The world is ageing fast. By 2030, there will be more people over 60 than under 10 years of age.
- The world’s population is rapidly ageing: The number of people aged 60 years or older will rise from 900 million to 2 billion between 2015 and 2050 (moving from 12% to 22% of the total global population).
- Ageism can be as pervasive than sexism or racism
- When it comes to health, there is no ‘typical’ older person: Biological ageing is only loosely associated with person age in years. Some 80 year-olds have physical and mental capacities similar to many 20 year-olds
- Health in older age is not random: Besides genetics, it is due to their physical and social environments, and the influence on their opportunities and health behaviour
- Comprehensive public health action will require fundamental shifts in how we think about ageing and health
- Health systems need to be realigned to the needs of older populations
- In the 21st century, all countries need an integrated system of long-term care
- Healthy Ageing involves all levels and sectors of government.
National Provisions Senior Citizens Can Avail As Per Relevance
The government started to include plans, policies and programmes for family-based security system to enable elderly to lead a dignified life since the Ninth Five Year Plan (1997-2002). Since then many initiatives have been taken with regards to:
- The Senior Citizens Act 2063 (2006) defines senior citizens as people 60 years and above, similar to the WHO.
- Besides senior citizens from the Dalit community, those from Karnali Province and single women, senior citizens must be above the age of 70 years to be able to access their allowance.
- Senior citizens allowance has increased to Rs 3000 per month from the fiscal year 2019/2020. Business Age reported that this will come into effect from 17 July 2019.
- The government has started providing Rs 5,000 as monthly livelihood allowance to patients living with kidney failure, cancer and paralysis due to spinal injury.
- The Ministry of
Health (MoH) provides financial relief through the Bipanna
Nagarik Kosh or Poverty Stricken Citizens Treatment Fund, to citizens who
cannot bear the cost of medical treatment for the following eight diseases; 1.
Cardiovascular diseases 2. Cancer 3. Renal failure 4. Alzheimer’s disease 5.
Parkinson’s disease 6. Head and Spinal injury 7. Sickle Cell Anaemia and 8.
Stroke. Any eligible patient can avail this fund for only one disease. The list
of registered hospitals for treatment can be found here http://bit.ly/2Yvc2a Those eligible will receive the following:
- Each patient will be provided NRs. 1,00,000/- as health care expenses including medicines required for disease management
- Free haemodialysis and peritoneal dialysis for 1 year, for patients with renal impairment (मृगौला रोगीको उपचार सम्बन्धमा)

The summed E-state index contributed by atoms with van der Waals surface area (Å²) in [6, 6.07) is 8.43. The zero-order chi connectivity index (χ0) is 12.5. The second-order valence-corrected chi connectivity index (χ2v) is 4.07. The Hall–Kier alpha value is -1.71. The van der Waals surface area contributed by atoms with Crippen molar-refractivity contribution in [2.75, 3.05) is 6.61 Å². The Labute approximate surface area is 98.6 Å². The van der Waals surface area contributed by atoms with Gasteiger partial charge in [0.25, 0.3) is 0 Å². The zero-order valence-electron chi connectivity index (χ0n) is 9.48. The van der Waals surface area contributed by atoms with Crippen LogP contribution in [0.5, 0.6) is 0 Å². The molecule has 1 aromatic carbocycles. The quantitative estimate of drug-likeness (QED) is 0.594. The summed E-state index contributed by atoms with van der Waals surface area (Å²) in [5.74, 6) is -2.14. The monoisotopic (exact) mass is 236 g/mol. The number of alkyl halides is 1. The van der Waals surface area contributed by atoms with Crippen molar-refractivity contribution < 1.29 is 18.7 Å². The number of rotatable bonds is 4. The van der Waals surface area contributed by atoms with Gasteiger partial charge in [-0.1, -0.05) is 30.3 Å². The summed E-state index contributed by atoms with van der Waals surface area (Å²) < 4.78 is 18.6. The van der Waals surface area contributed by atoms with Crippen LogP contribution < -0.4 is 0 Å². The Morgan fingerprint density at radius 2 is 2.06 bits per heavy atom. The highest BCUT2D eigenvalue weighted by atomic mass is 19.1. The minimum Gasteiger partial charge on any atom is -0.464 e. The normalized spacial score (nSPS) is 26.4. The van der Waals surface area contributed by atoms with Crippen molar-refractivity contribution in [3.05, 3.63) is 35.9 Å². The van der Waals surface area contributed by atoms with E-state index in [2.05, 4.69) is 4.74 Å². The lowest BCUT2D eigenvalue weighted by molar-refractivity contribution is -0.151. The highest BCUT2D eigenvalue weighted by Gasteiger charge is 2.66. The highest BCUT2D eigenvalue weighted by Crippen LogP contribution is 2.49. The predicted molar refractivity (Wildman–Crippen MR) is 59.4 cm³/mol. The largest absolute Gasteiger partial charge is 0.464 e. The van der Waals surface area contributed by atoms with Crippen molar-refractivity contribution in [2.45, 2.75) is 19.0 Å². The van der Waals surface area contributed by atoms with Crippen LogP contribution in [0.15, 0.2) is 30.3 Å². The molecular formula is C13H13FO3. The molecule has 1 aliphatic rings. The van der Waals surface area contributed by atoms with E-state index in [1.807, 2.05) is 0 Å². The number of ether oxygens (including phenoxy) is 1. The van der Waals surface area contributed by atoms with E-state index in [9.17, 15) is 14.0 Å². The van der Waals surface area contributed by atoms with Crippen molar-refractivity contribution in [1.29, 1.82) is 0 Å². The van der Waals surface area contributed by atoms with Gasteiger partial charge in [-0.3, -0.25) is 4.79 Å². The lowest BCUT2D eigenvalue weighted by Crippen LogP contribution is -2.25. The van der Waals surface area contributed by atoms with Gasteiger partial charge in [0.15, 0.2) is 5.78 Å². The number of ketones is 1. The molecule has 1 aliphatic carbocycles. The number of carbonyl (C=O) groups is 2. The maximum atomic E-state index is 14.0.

- NRs. 2,00,000/- as kidney transplant expense
- NRs. 1,00,000/- in one or more installments as medicine expense for post-transplant management
- NRs. 1,00,000 to purchase medicine post kidney transplant is provided as cash grant. All other subsidies are provided directly through hospitals in Nepal.
- If a required treatment is not available in Nepal, deprived citizens are eligible to receive up to Rs. 1,00,000 in cash for treatment outside Nepal. A proof of the unavailability of the treatment in Nepal and an approval from the Ministry of Health will be required to receive this treatment allowance.
- life-threatening diseases. Cardiovascular diseases, cancer, renal failure, Alzheimer’s disease, Parkinson’s disease, head and spinal injury, sickle cell anaemia and stroke are covered under this programme.
Elder Care in Nepal
- Old-age Homes: There is an Old Age Home in the premises of temple Pashupati Nath (Pashupati Bridrashram) for the destitute elders. Ministry of Women, Children and Social Welfare operates the old-age home that has the capacity for only 230 elderly people. This is the only one shelter for elderly people run by the government which was established in 1976
- There are about 70 organizations registered with the government (GCN 2010) spread all over Nepal. These organizations vary in their organizational status (government, private, NGO, CBO, personal charity), capacity, facilities, and the services they provide. Most of them are charity organizations. About 1,500 elders are living in these old-age homes at present.
- These organizations are providing services to elderly out of the individual’s initiatives. The services are determined with the consent of the individual generosity. The services and care, virtually, do not include aspects that are essential to cater elderly in these Homes.
(Status Report on Elderly People (60+) in Nepal on Health, Nutrition and Social Status Focusing on Research Needs, Govt. of Nepal, 2004)